A year or two ago Saleen announced they were entering the racing scene again with the Saleen Cup, a one-make series with the new Saleen S1 Cup Car. During their inaugural season this year they noticed something… turns out the times drivers were posting at each track was on par with the times posted by other GT4 cars in SRO competition. Because they pretty much had to and because the GT4 class has exploded with popularity, Saleen is going GT4 racing with the S1.

The GT4-spec S1 only differs slightly from the Cup Car to conform with class rules. The car’s bodywork sees most of the upgrades with a new splitter, rear diffuser, rear wing, and fenders that likely give it more downforce than what the Cup Car had. Power comes from a 2.2-liter turbocharged four-cylinder with 450 horsepower. According to Sportscar 365, the cars will be build at Saleen’s facilities in Corona, CA next month and have a full year of Pirelli GT4 America competition planned for next year, pending SRO homologation.

The S1 GT4 will be priced at $225,000, which doesn’t sound too bad for a competition-ready GT4 car. That puts it in the ballpark of a Mercedes-AMG GT4 and Audi R8 GT4. However Porsche’s 718 Cayman GT4 Clubsport is probably still the best value at $179,000.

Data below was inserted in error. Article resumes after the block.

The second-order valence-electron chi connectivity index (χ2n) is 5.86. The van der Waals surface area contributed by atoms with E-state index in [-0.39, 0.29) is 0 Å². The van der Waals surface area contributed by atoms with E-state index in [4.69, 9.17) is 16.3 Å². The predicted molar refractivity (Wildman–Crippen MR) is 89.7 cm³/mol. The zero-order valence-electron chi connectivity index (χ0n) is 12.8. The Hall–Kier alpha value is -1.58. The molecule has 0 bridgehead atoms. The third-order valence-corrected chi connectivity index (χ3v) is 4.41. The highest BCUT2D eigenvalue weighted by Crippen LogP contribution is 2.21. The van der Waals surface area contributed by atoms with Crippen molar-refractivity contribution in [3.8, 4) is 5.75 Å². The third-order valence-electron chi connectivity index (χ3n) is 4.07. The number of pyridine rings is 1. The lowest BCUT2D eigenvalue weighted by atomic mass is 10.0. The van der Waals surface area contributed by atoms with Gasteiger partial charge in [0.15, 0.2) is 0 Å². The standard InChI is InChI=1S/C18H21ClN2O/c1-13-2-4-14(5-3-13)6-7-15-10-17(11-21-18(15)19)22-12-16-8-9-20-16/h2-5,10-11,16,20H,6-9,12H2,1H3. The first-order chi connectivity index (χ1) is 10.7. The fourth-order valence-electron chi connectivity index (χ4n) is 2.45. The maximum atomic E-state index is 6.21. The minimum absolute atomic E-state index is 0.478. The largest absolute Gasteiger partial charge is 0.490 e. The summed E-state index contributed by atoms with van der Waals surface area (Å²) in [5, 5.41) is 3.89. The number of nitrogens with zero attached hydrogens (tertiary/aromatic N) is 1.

[Source: Sportscar 365]

BMW 2 Series Gran Coupe

We live in truly divided times. We’re all at each others throats over every single little issue when we used to talk to each other as friends and neighbors. It’s so rare for us all to be truly united on anything anymore.

So it feels wonderful to see everyone in agreement with each other that this BMW 2 Series Gran Coupe is shit.

F1 Race at Miami in the Works

Formula 1 seems hellbent on racing in Miami one way or another. After their most recent attempt at a street circuit there failed, there finally seems to be some traction. The Miami Herald reports that Formula 1 and the Hard Rock Stadium have struck a deal to hold a grand prix at a street circuit carved around the stadium as early as May 2021. Only approval from Miami-Dade County and reality are in the way now. Making it all look a little more official are some high-res renderings obtained by Jalopnik. Will Formula 1 add a second grand prix to the US? Will this replace that fancy race track in Austin that was built pretty much exclusively because of Formula 1? Will any of the infinitely superior road courses already in existence in the US ever get love from the FIA? We’ll follow this story as we can.